As close to 40 per cent of the gross credit exposure of Indian banks is in sectors where water risks are significant, these risks can place further liquidity constraints on the already stressed balance sheets of banks in India, says a report from WWF India.
The report said water risks could lead to stranded assets in the power and agriculture sectors, two sectors that account for the highest gross credit exposure of Indian banks. Banks are already reeling under a crisis of non-performing loans with close to 10 per cent of gross-advances of the Indian banks facing a risk of non-payment from debtors.
According to NITI Aayog, the current water crisis in the country is its ‘worst ever’. With water being a shared resource, what the country requires is a comprehensive and sustainable water management plan by various stakeholders, the WWF report said.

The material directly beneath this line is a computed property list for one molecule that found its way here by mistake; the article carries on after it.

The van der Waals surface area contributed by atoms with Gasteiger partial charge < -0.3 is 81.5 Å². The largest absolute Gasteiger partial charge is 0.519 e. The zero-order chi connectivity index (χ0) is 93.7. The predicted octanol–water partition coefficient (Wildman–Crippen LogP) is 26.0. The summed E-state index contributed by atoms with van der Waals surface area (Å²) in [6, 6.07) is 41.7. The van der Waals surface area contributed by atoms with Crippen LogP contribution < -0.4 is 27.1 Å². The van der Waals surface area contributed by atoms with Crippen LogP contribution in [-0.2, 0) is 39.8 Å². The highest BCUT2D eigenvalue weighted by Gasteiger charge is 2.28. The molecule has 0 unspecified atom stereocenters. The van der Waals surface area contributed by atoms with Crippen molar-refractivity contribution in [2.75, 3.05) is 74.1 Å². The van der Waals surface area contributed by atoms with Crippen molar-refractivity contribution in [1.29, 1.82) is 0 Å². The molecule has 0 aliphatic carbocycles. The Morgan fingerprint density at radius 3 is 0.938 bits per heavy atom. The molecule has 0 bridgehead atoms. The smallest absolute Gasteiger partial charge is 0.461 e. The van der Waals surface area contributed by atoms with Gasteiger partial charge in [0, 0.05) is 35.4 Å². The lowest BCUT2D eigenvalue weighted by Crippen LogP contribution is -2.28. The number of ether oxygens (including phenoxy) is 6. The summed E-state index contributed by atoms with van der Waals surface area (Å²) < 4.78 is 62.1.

Launched with the Indian Banks’ Association, the WWF report ‘Hidden Risks and Untapped Opportunities: Water and the Indian Banking Sector’ provides evidence for why water presents a material risk for banks in India.
Bhavna Prasad, director, sustainable business, WWF India, said, “Water is and will continue to be a critical risk factor for the portfolio of the Indian banks.”
The report provides a systematic understanding of this risk and a framework that banks can use to effectively assess, measure and mitigate it.